Monday, June 20, 2011

Turning the Corner

Writing this post is the blogging equivalent of asking for trouble.  And yet, I'm writing it anyway.  While knocking furiously on wood.  I wanted to capture what it feels like to turn the corner between two and three.

Jude's behavior has changed recently.  It's been over two weeks since he had his last the-world-is-ending, out-of-control, snot-slinging tantrum.  He is reasonable.  He will take "no" for an answer.  We don't have to fight with him about every. little. thing. he needs to do in a day.

This is not to say he's suddenly an easy child.  He still cries and protests, and we need to think carefully about how we approach him.  The difference is that the cries fade in a matter of a few minutes, and he can move on from the thing he thought he NEEDED to something else that would be good enough.

We no longer have to bribe him to get into his car seat.  He hops right in and lets us buckle him up without arching his back and twisting out of the way.  It's just not something that triggers a fight anymore.

Turning off the TV to eat a meal is accepted with a casual "Ok".  No screaming for Just One More Show or kicking and flailing on the floor.

Changing clothes is no longer an issue, most of the time.  He'll let us change his shirt and pants if they are dirty, and put on PJs at bedtime.  This was emphatically NOT the case last month.  He would wear the same shirt for days and days, and insist on sleeping in his play clothes.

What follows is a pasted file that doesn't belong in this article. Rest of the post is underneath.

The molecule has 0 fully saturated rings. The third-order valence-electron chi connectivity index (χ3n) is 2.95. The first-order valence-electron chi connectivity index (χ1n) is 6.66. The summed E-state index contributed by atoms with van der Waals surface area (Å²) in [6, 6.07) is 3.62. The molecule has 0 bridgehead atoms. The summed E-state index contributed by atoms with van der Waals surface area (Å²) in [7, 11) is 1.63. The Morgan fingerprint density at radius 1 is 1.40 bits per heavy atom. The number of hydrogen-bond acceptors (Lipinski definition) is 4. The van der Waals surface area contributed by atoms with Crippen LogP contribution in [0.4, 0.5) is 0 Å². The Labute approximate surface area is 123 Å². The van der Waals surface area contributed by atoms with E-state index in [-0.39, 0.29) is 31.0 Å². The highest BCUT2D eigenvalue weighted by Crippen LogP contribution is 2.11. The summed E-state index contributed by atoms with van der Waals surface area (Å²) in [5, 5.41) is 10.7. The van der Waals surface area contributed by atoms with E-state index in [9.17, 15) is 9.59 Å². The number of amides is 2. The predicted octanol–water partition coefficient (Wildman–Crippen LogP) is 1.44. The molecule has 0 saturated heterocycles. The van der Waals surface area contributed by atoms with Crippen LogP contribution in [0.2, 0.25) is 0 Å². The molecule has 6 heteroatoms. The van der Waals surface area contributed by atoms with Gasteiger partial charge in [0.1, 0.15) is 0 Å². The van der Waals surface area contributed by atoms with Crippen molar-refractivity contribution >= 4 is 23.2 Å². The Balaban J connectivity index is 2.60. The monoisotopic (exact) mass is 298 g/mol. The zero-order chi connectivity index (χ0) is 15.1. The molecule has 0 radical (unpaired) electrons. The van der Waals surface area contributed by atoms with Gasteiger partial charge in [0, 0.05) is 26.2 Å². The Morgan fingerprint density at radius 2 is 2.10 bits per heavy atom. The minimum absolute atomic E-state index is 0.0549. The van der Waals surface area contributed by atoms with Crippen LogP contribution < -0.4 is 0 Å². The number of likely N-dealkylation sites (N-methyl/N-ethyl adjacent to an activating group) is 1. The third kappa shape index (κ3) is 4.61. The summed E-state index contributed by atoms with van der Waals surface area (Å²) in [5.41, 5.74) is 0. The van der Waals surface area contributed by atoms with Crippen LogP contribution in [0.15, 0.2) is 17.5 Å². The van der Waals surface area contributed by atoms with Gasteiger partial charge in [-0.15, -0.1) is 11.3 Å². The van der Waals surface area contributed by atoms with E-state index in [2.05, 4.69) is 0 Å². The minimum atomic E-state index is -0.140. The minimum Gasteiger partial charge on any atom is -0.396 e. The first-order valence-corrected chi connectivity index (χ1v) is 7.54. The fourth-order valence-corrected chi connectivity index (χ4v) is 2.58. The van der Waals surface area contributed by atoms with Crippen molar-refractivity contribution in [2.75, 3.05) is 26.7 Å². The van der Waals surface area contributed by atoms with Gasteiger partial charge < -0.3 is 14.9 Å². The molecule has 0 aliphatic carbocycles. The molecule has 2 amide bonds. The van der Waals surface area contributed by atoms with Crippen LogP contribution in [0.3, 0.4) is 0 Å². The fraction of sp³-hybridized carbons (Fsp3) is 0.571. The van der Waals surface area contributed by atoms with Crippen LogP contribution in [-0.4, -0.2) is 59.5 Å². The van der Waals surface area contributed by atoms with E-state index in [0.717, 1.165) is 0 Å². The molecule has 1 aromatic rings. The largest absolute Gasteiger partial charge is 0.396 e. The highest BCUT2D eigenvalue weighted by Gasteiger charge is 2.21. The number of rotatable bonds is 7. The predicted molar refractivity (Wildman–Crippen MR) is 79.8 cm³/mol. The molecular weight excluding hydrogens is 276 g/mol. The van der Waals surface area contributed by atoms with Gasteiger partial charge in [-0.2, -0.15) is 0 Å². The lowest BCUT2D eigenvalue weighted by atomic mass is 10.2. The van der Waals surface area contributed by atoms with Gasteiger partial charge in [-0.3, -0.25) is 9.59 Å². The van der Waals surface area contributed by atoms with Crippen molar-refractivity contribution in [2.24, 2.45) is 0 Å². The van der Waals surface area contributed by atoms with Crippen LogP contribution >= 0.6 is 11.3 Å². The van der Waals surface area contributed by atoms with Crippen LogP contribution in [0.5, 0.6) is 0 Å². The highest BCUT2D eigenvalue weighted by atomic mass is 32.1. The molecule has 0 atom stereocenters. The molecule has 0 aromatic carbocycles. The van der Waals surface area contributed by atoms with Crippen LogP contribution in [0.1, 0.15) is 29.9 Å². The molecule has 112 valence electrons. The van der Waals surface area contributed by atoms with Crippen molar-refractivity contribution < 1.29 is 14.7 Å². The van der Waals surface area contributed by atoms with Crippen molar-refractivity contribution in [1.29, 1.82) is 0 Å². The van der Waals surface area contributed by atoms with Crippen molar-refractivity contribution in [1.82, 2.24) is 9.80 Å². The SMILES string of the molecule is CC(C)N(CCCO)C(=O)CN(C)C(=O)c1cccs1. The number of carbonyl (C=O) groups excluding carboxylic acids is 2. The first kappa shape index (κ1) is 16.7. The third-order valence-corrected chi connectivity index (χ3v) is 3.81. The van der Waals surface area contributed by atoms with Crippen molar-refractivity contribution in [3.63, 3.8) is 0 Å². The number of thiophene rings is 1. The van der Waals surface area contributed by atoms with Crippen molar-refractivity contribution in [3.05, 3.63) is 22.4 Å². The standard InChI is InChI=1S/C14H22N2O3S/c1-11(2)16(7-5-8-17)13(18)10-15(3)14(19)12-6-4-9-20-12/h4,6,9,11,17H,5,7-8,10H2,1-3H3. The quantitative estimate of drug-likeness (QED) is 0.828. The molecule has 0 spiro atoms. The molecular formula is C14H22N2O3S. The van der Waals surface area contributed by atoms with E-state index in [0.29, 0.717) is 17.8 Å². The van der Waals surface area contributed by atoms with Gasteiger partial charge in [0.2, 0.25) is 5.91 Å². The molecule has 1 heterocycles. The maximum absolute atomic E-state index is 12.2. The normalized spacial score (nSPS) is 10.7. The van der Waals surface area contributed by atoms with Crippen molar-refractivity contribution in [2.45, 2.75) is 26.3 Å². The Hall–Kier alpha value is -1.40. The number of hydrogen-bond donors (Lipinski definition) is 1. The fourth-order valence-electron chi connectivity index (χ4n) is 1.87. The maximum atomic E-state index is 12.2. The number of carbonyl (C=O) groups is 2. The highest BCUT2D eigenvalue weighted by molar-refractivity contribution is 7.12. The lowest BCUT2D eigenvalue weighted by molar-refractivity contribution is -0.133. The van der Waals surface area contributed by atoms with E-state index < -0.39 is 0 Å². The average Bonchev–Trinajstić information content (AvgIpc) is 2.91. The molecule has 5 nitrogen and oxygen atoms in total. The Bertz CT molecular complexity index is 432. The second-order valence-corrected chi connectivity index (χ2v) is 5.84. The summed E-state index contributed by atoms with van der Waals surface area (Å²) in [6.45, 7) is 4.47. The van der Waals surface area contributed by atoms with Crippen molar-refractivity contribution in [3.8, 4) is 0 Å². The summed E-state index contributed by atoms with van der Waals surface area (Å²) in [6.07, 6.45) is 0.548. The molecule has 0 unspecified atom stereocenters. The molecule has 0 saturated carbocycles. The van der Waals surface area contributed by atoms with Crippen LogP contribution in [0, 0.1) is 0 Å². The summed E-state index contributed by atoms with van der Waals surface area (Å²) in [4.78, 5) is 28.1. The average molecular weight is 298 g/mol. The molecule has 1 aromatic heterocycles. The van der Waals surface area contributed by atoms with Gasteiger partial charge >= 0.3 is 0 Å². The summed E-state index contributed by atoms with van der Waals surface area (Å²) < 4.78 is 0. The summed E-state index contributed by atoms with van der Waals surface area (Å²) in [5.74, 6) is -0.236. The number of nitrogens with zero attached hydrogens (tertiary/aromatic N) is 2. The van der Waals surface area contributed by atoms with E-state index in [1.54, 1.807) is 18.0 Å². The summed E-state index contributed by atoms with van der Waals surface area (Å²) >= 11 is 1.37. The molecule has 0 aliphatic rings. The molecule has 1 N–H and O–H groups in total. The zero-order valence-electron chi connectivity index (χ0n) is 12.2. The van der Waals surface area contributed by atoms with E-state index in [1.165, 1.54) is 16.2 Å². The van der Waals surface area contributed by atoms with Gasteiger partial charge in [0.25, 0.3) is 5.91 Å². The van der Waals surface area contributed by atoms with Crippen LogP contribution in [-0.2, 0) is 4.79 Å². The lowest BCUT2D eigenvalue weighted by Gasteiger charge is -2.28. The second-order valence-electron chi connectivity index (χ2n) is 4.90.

Yesterday, he wanted to play a certain game that has too many small pieces to be safe for Ada.  He REALLY wanted to play, but Ada was in a mood herself, and only wanted to be in that exact area where we could play the game, and so I wouldn't let him play.  I admit it was sort of an experiment to see what he would do.  After a brief bout of crying, he pulled himself together and said "Let's play a blocks game instead".  This would NEVER have happened a month ago.

We still have a lot of behavioral work to do.  Jude can be pushy with other kids, and we can't really set him loose in a crowd.  He throws things.  He tests boundaries.  He is careless with Ada's safety, and kicks her away when she intrudes on his personal space.

This change in him is huge, though.  It makes everything else seem so much easier to tackle.

1 comment:

Alex, Andrea, Lucia, Magdalena Jones said...

I feel like I got a sneak peek into this post from our conversation the other day. Glad to see you felt confident enough (knock wood!) to post it!